Film Review – AIRPORT ’77 (1977)

AIRPORT ’77 (1977, USA, 114m, PG) ***
Action, Drama, Thriller
dist. Universal Pictures; pr co. Universal Pictures; d. Jerry Jameson; w. Michael Scheff, David Spector (based on a story by H.A.L. Craig and Charles Kuenstle and the novel “Airport” by Arthur Hailey); pr. William Frye; ph. Philip H. Lathrop (Technicolor | 2.35:1); m. John Cacavas; ed. Robert Watts, J. Terry Williams; pd. George C. Webb.
cast: Jack Lemmon (Don Gallagher), Lee Grant (Karen Wallace), Brenda Vaccaro (Eve Clayton), Joseph Cotten (Nicholas St. Downs III), Olivia de Havilland (Emily Livingston), Darren McGavin (Stan Buchek), Christopher Lee (Martin Wallace), Robert Foxworth (Chambers), Robert Hooks (Eddie), George Kennedy (Joe Patroni), James Stewart (Philip Stevens), Monte Markham (Banker), Kathleen Quinlan (Julie), Gil Gerard (Frank Powers), James Booth (Ralph Crawford), Monica Lewis (Anne), Maidie Norman (Dorothy), Pamela Bellwood (Lisa), Arlene Golonka (Mrs. Jane Stern), Tom Sullivan (Steve), M. Emmet Walsh (Dr. Williams), Michael Pataki (Wilson).
The second sequel to AIRPORT also takes its lead from THE POSEIDON ADVENTURE as a botched mid-air hijack of multi-millionaire Stewart’s private 747, carrying a collection of priceless works of art, results in the plane crashing into the sea. As the stricken airliner sinks, its passengers and crew, led by pilot Lemmon, are faced with a nightmare fight for survival. Despite the far-fetched nature of its premise, the film manages to deliver a decent number of thrills. The game cast help to sell the scenario, with Lemmon and McGavin delivering convincing performances. The film does have the usual array of stock characters and their domestic baggage, but the action takes centre stage once the plane hits the water and Jameson keeps the tension high through to the finale. Network TV version added additional footage, including deleted scenes and newly shot footage, and runs 182m. Followed by THE CONCORDE… AIRPORT ’79 (1979).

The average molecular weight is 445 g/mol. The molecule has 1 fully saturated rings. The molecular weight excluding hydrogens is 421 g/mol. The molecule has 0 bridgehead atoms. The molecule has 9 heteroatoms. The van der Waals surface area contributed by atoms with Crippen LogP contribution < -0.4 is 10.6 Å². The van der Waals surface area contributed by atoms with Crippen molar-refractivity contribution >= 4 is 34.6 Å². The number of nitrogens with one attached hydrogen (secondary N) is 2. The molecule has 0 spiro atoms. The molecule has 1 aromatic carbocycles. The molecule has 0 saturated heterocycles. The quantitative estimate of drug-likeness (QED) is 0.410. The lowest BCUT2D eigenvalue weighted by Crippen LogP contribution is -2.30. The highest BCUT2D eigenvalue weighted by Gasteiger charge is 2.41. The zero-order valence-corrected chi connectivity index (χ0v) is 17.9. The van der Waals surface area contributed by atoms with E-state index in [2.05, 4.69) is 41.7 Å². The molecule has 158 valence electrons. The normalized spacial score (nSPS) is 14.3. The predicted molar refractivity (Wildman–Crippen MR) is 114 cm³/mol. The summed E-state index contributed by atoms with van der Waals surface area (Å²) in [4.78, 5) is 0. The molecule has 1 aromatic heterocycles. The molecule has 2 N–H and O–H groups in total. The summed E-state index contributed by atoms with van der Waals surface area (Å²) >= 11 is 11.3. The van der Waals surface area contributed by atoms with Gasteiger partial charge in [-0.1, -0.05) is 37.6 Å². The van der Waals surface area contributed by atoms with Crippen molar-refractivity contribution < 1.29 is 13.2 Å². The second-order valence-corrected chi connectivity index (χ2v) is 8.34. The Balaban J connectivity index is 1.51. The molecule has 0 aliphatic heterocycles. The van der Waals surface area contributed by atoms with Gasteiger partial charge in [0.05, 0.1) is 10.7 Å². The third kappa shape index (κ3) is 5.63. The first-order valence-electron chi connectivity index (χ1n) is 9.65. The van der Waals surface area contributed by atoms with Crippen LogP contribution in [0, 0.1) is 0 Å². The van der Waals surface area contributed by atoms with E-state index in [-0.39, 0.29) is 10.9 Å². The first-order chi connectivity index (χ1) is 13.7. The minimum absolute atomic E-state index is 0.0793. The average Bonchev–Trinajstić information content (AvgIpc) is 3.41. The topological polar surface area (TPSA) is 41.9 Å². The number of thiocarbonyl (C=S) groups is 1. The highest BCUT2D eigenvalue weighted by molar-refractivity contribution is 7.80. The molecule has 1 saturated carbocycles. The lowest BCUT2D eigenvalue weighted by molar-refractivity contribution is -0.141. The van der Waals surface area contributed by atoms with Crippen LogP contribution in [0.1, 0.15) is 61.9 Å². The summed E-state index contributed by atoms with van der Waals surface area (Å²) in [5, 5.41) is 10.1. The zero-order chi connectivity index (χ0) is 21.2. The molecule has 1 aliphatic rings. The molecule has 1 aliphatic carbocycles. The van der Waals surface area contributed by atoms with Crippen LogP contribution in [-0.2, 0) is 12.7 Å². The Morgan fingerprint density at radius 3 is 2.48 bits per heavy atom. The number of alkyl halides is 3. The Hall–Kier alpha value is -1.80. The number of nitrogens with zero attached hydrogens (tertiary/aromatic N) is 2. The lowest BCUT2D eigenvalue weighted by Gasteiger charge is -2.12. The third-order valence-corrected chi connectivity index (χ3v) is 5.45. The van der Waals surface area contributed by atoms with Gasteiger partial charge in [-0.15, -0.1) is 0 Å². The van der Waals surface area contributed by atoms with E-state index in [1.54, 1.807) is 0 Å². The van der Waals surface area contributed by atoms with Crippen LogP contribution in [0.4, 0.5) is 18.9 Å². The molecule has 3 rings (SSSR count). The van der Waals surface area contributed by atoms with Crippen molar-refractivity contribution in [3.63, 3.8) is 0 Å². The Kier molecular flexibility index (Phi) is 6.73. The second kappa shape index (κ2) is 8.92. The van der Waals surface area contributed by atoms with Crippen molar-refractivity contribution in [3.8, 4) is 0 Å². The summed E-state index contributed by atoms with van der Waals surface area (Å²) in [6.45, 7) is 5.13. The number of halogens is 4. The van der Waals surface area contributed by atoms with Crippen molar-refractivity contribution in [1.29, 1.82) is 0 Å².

AAN: Best Art Direction-Set Decoration (George C. Webb, Mickey S. Michaels); Best Costume Design (Edith Head, Burton Miller).

Film Review – THE ADVENTURES OF ROBIN HOOD (1938)

THE ADVENTURES OF ROBIN HOOD (1938, USA, 106m, U) *****
Action, Adventure, Romance
dist. Warner Bros.; pr co. First National Pictures / Warner Bros.; d. Michael Curtiz, William Keighley; w. Norman Reilly Raine, Seton I. Miller; pr. Hal B. Wallis, Jack L. Warner (both uncredited); ph. Tony Gaudio, Sol Polito (Technicolor | 1.37:1); m. Erich Wolfgang Korngold; ed. Ralph Dawson; ad. Carl Jules Weyl.
cast: Errol Flynn (Robin Hood), Olivia de Havilland (Maid Marian), Basil Rathbone (Sir Guy of Gisbourne), Claude Rains (Prince John), Patric Knowles (Will Scarlett), Eugene Pallette (Friar Tuck), Alan Hale (Little John), Melville Cooper (High Sheriff of Nottingham), Ian Hunter (King Richard the Lion-Heart), Una O’Connor (Bess), Herbert Mundin (Much), Montagu Love (Bishop of the Black Canons), Leonard Willey (Sir Essex), Robert Noble (Sir Ralf), Kenneth Hunter (Sir Mortimer), Robert Warwick (Sir Geoffrey), Colin Kenny (Sir Baldwin), Lester Matthews (Sir Ivor), Harry Cording (Dickon Malbete), Ivan F. Simpson (Proprietor of Kent Road Tavern).
Not only the definitive Robin Hood movie, but one of the all-time great adventure films and highly influential on George Lucas and his STAR WARS saga. When King Richard the Lionheart is captured, his scheming brother Prince John (Rains). aided by Sir Guy of Gisbourne (Rathbone), plots to reach the throne, to the outrage of Sir Robin of Locksley (Flynn), the bandit king of Sherwood Forest. Rounding up his band of men he eventually wins the support of the lovely Maid Marian (de Havilland). Filmed in three-strip Technicolor, this is a sumptuous production full of verve and pomp. Flynn is perfect as the energetic and charismatic Robin. He has the ideal cast in support, from the calculating Raines to the poise of the sadistic Rathbone and the sensitive beauty of de Havilland. The set design and matte work are first-rate for the period, whilst Dawson’s slick editing and Korngold’s boisterous score add significantly to the production. Milo Anderson’s costumes are designed to maximise the use of the Technicolor process. The climactic swordfight between Flynn and Rathbone is inventive and often hailed as one of the best filmed. Curtiz replaced Keighley as director of the film to add vigour to the action scenes. The film won 3 Oscars: Best Soundtrack, Editing and Art Direction (Carl Jules Weyl). The film was entered into the National Film Registry for its culturally, historically, or aesthetically significance in 1995.
AA: Best Art Direction (Carl Jules Weyl), Best Film Editing (Ralph Dawson), Best Music, Original Score (Erich Wolfgang Korngold)
AAN: Best Picture